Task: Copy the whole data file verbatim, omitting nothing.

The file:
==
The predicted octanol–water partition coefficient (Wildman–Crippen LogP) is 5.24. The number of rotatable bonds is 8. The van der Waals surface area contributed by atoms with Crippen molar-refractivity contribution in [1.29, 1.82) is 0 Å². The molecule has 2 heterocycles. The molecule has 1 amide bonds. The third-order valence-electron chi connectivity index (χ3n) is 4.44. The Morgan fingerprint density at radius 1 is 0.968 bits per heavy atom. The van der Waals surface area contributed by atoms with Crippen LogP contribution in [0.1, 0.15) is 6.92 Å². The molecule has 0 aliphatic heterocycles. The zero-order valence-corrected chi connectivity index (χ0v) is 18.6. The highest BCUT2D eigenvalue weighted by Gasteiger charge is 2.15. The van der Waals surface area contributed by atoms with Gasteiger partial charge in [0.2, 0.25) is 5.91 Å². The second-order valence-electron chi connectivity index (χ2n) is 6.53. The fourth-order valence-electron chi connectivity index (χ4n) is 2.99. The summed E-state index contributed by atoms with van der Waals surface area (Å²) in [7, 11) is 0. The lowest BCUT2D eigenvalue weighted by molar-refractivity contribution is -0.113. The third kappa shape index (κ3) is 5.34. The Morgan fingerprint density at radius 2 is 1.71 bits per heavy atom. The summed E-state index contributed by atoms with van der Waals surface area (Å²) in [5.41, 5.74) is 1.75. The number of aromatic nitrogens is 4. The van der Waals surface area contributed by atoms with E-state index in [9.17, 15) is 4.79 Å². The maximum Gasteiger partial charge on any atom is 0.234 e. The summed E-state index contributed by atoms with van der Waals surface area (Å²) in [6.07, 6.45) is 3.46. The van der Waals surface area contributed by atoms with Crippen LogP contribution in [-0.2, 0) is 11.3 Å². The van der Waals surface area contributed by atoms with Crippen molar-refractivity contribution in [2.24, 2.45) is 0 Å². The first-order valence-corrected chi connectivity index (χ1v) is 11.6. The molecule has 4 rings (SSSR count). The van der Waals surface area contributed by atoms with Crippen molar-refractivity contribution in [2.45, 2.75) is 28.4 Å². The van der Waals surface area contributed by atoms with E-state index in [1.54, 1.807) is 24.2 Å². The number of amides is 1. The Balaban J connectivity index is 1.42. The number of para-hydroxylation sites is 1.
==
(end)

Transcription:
The predicted octanol–water partition coefficient (Wildman–Crippen LogP) is 5.24. The number of rotatable bonds is 8. The van der Waals surface area contributed by atoms with Crippen molar-refractivity contribution in [1.29, 1.82) is 0 Å². The molecule has 2 heterocycles. The molecule has 1 amide bonds. The third-order valence-electron chi connectivity index (χ3n) is 4.44. The Morgan fingerprint density at radius 1 is 0.968 bits per heavy atom. The van der Waals surface area contributed by atoms with Crippen LogP contribution in [0.1, 0.15) is 6.92 Å². The molecule has 0 aliphatic heterocycles. The zero-order valence-corrected chi connectivity index (χ0v) is 18.6. The highest BCUT2D eigenvalue weighted by Gasteiger charge is 2.15. The van der Waals surface area contributed by atoms with Gasteiger partial charge in [0.2, 0.25) is 5.91 Å². The second-order valence-electron chi connectivity index (χ2n) is 6.53. The fourth-order valence-electron chi connectivity index (χ4n) is 2.99. The summed E-state index contributed by atoms with van der Waals surface area (Å²) in [7, 11) is 0. The lowest BCUT2D eigenvalue weighted by molar-refractivity contribution is -0.113. The third kappa shape index (κ3) is 5.34. The Morgan fingerprint density at radius 2 is 1.71 bits per heavy atom. The summed E-state index contributed by atoms with van der Waals surface area (Å²) in [5.41, 5.74) is 1.75. The number of aromatic nitrogens is 4. The van der Waals surface area contributed by atoms with E-state index in [9.17, 15) is 4.79 Å². The maximum Gasteiger partial charge on any atom is 0.234 e. The summed E-state index contributed by atoms with van der Waals surface area (Å²) in [6.07, 6.45) is 3.46. The van der Waals surface area contributed by atoms with Crippen LogP contribution in [-0.2, 0) is 11.3 Å². The van der Waals surface area contributed by atoms with Crippen molar-refractivity contribution in [2.24, 2.45) is 0 Å². The first-order valence-corrected chi connectivity index (χ1v) is 11.6. The molecule has 4 rings (SSSR count). The van der Waals surface area contributed by atoms with Crippen molar-refractivity contribution in [2.45, 2.75) is 28.4 Å². The van der Waals surface area contributed by atoms with E-state index in [1.54, 1.807) is 24.2 Å². The number of amides is 1. The Balaban J connectivity index is 1.42. The number of para-hydroxylation sites is 1.